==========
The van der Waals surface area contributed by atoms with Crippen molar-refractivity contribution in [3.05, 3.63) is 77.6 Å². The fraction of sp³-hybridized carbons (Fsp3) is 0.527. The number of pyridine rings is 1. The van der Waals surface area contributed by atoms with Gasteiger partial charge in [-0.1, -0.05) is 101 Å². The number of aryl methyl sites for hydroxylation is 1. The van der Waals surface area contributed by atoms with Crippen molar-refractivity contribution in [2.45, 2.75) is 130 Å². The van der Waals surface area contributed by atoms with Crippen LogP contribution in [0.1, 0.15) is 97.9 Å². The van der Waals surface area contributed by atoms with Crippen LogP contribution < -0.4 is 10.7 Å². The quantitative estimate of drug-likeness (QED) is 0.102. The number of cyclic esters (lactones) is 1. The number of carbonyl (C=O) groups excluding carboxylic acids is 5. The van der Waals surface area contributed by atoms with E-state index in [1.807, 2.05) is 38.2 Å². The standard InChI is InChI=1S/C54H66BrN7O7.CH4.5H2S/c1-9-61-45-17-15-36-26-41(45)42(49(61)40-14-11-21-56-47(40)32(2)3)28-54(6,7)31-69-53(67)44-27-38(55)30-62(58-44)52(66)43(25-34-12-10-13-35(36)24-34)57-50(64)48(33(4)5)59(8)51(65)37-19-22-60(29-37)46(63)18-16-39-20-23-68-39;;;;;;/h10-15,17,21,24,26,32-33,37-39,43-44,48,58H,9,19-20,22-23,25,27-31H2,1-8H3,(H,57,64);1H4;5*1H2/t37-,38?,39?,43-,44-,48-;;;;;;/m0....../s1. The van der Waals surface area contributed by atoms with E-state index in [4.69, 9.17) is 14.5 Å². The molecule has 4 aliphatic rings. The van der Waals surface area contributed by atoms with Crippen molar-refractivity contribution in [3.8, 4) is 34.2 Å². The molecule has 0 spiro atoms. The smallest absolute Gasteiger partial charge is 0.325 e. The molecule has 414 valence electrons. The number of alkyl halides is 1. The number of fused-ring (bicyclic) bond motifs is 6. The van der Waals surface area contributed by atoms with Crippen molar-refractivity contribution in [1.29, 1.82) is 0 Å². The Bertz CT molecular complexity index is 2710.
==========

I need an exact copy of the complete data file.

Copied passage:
The van der Waals surface area contributed by atoms with Crippen molar-refractivity contribution in [3.05, 3.63) is 77.6 Å². The fraction of sp³-hybridized carbons (Fsp3) is 0.527. The number of pyridine rings is 1. The van der Waals surface area contributed by atoms with Gasteiger partial charge in [-0.1, -0.05) is 101 Å². The number of aryl methyl sites for hydroxylation is 1. The van der Waals surface area contributed by atoms with Crippen molar-refractivity contribution in [2.45, 2.75) is 130 Å². The van der Waals surface area contributed by atoms with Crippen LogP contribution in [0.1, 0.15) is 97.9 Å². The van der Waals surface area contributed by atoms with Crippen LogP contribution < -0.4 is 10.7 Å². The quantitative estimate of drug-likeness (QED) is 0.102. The number of cyclic esters (lactones) is 1. The number of carbonyl (C=O) groups excluding carboxylic acids is 5. The van der Waals surface area contributed by atoms with E-state index in [1.807, 2.05) is 38.2 Å². The standard InChI is InChI=1S/C54H66BrN7O7.CH4.5H2S/c1-9-61-45-17-15-36-26-41(45)42(49(61)40-14-11-21-56-47(40)32(2)3)28-54(6,7)31-69-53(67)44-27-38(55)30-62(58-44)52(66)43(25-34-12-10-13-35(36)24-34)57-50(64)48(33(4)5)59(8)51(65)37-19-22-60(29-37)46(63)18-16-39-20-23-68-39;;;;;;/h10-15,17,21,24,26,32-33,37-39,43-44,48,58H,9,19-20,22-23,25,27-31H2,1-8H3,(H,57,64);1H4;5*1H2/t37-,38?,39?,43-,44-,48-;;;;;;/m0....../s1. The van der Waals surface area contributed by atoms with E-state index in [4.69, 9.17) is 14.5 Å². The molecule has 4 aliphatic rings. The van der Waals surface area contributed by atoms with Crippen molar-refractivity contribution in [3.8, 4) is 34.2 Å². The molecule has 0 spiro atoms. The smallest absolute Gasteiger partial charge is 0.325 e. The molecule has 414 valence electrons. The number of alkyl halides is 1. The number of fused-ring (bicyclic) bond motifs is 6. The van der Waals surface area contributed by atoms with Crippen molar-refractivity contribution in [1.29, 1.82) is 0 Å². The Bertz CT molecular complexity index is 2710.